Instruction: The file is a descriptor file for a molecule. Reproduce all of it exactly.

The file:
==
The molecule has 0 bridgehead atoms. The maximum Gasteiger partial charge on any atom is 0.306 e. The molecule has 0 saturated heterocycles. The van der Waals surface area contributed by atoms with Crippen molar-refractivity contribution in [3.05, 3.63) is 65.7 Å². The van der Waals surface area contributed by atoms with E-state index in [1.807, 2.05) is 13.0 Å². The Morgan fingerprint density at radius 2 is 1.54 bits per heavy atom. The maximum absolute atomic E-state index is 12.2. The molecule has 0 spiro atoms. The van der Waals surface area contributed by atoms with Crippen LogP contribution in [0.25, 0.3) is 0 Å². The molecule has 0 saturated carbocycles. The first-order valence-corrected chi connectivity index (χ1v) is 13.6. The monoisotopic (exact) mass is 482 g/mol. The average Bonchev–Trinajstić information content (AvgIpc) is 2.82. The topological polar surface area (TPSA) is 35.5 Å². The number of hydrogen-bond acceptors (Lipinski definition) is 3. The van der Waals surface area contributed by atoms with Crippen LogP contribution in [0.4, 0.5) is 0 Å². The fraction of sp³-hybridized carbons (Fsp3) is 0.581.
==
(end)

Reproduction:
The molecule has 0 bridgehead atoms. The maximum Gasteiger partial charge on any atom is 0.306 e. The molecule has 0 saturated heterocycles. The van der Waals surface area contributed by atoms with Crippen molar-refractivity contribution in [3.05, 3.63) is 65.7 Å². The van der Waals surface area contributed by atoms with E-state index in [1.807, 2.05) is 13.0 Å². The Morgan fingerprint density at radius 2 is 1.54 bits per heavy atom. The maximum absolute atomic E-state index is 12.2. The molecule has 0 spiro atoms. The van der Waals surface area contributed by atoms with Crippen LogP contribution in [0.25, 0.3) is 0 Å². The molecule has 0 saturated carbocycles. The first-order valence-corrected chi connectivity index (χ1v) is 13.6. The monoisotopic (exact) mass is 482 g/mol. The average Bonchev–Trinajstić information content (AvgIpc) is 2.82. The topological polar surface area (TPSA) is 35.5 Å². The number of hydrogen-bond acceptors (Lipinski definition) is 3. The van der Waals surface area contributed by atoms with Crippen LogP contribution in [0.4, 0.5) is 0 Å². The fraction of sp³-hybridized carbons (Fsp3) is 0.581.